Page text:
Earlier this week during the #ContentClubUK Twitter chat the first question asked was what content you do love to create? For me at the moment, the main answer is definitely infographics. This is one area where my combination of skills in writing and graphics really come into their own. It seems the place I should reside.
I have become something of an infographic queen this last few months, having create 18 for customers since June alone. In addition to some that I have done for a self-development project and simple ones to use in my own publicity materials, such as this one on My Year in Numbers and another on My Year in Books.
I find creating infographics a different challenge to the rest of my work and pushes you to be really condense the information. I am a fan of getting to the point, even if my rambling mind doesn’t always demonstrate this. And there is something very satisfying about getting all the pieces of the jigsaw to fit nicely onto the page, with an easy flow and intriguing visual styling.
Anyhoo, this answer I gave sparked an unexpected response with many of my fellow Content Clubbers responding that this is something they would like to try. I was asked what my process is for creating an infographic and in honesty, my first brain nugget was that I had never really thought about it. I just do it. But I realised I have created my own process of sorts and I managed to articulate a vague process within my limited tweet characters, before realising this would be quite a useful topic to pull together into a blog.
And as I would be remiss if I didn’t include an infographic of my own, here is an infographic about creating infographics. Select the image to enlarge or download a file in the resources section of my website here.
Why use infographics?
There are many benefits to be had. Infographics:
- are a concise way of presenting key information
- are visually appealing and make the information more eye catching and intriguing than a wall of text or figures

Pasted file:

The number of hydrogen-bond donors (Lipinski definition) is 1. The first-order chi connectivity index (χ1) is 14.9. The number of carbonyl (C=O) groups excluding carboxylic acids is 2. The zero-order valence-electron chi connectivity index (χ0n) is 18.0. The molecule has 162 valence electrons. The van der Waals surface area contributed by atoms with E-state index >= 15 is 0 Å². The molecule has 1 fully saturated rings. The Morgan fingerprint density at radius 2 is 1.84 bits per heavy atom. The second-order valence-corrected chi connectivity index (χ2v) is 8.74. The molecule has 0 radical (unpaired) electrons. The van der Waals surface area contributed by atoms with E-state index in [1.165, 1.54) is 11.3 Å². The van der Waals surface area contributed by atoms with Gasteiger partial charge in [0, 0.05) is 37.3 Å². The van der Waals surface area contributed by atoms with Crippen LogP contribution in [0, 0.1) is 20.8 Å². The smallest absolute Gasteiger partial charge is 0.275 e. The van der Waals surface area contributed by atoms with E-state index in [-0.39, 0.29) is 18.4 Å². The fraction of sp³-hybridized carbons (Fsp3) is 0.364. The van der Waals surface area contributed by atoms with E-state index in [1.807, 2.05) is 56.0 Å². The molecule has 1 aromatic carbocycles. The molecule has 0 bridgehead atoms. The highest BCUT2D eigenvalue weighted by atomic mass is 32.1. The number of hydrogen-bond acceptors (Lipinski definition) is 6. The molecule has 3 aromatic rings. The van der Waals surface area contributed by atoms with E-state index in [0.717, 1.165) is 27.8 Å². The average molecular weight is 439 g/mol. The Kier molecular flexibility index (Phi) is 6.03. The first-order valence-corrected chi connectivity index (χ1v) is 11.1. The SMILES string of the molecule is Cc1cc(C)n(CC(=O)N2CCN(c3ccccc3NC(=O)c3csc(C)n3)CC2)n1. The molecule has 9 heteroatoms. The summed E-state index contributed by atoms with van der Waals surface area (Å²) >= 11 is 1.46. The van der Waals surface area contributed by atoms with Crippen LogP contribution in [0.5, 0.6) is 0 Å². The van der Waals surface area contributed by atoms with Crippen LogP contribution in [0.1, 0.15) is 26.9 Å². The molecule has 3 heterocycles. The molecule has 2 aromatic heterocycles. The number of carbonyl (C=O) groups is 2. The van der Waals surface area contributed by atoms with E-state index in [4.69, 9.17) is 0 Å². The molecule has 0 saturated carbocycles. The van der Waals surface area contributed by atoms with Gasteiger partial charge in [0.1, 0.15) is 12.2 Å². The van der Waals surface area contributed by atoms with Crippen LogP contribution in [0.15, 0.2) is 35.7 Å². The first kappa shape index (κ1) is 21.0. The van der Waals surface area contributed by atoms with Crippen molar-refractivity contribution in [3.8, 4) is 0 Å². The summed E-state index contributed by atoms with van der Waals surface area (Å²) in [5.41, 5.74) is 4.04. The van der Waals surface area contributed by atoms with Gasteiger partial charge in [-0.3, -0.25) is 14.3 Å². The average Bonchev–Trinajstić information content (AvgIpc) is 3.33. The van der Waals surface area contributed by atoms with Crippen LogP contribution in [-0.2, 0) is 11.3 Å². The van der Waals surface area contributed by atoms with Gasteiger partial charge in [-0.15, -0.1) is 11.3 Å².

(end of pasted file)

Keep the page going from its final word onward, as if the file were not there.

- increase the likelihood of the information being remembered
- are a great way to show your expertise on a topic
- can be easily branded and create a clear visual link to other promotional materials
- help an end user understand and process the information more easily
- are fun to create and a change to writing standard content – they can really test your design skills
- tell a visual story
- work particularly well with numerical information – anything with stats, measurements, etc – or showing processes
- are one of the few things I produce not under NDAs so I can actually show my work, hurrah!
However, some warning advice
- They are easily overused
- If you don’t have the design and content writing skills, enlist someone that does. A badly designed infographic can easily do more damage than good
- Some markets are quite saturated with infographics and they can get lost in the noise
- Don’t jump on the bandwagon if it’s not right. Infographics are often produced just because they are popular and a company thinks they should, without proper consideration as to whether they are appropriate for the topic and audience
A helping hand
Where else can I look for inspiration?
Information is Beautiful – the website and book are both marvellous, you will find yourself gaining an appreciation for all kinds of random facts and figures
Course hero book Infographics – colliding my love of books and infographics, this is a great place to start looking at how infographics can relay a story and condense information down
Pinterest – feel free to follow my Pinterest infographics board, or there are many others on there also. It is also worth having a browse on here at illustration styles you like that suit your business.
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